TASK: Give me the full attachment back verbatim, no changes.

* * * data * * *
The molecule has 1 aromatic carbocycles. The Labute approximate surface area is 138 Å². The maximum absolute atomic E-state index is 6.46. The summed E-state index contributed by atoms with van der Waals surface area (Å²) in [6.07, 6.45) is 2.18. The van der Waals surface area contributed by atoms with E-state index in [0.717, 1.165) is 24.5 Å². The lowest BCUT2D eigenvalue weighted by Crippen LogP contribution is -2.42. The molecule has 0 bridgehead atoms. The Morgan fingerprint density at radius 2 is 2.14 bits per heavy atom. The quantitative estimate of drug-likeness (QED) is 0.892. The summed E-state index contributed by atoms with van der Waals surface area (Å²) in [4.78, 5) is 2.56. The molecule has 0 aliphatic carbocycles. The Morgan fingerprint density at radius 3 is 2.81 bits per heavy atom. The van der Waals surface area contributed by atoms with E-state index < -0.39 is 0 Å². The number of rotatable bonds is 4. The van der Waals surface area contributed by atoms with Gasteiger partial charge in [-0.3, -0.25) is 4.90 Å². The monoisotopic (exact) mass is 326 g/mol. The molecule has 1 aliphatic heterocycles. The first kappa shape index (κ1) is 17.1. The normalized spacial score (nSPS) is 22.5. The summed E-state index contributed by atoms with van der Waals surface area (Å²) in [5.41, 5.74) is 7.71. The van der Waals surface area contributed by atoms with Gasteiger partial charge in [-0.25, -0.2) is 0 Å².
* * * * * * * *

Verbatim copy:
The molecule has 1 aromatic carbocycles. The Labute approximate surface area is 138 Å². The maximum absolute atomic E-state index is 6.46. The summed E-state index contributed by atoms with van der Waals surface area (Å²) in [6.07, 6.45) is 2.18. The van der Waals surface area contributed by atoms with E-state index in [0.717, 1.165) is 24.5 Å². The lowest BCUT2D eigenvalue weighted by Crippen LogP contribution is -2.42. The molecule has 0 bridgehead atoms. The Morgan fingerprint density at radius 2 is 2.14 bits per heavy atom. The quantitative estimate of drug-likeness (QED) is 0.892. The summed E-state index contributed by atoms with van der Waals surface area (Å²) in [4.78, 5) is 2.56. The molecule has 0 aliphatic carbocycles. The Morgan fingerprint density at radius 3 is 2.81 bits per heavy atom. The van der Waals surface area contributed by atoms with E-state index < -0.39 is 0 Å². The number of rotatable bonds is 4. The van der Waals surface area contributed by atoms with Gasteiger partial charge in [-0.3, -0.25) is 4.90 Å². The monoisotopic (exact) mass is 326 g/mol. The molecule has 1 aliphatic heterocycles. The first kappa shape index (κ1) is 17.1. The normalized spacial score (nSPS) is 22.5. The summed E-state index contributed by atoms with van der Waals surface area (Å²) in [5.41, 5.74) is 7.71. The van der Waals surface area contributed by atoms with Gasteiger partial charge in [-0.25, -0.2) is 0 Å².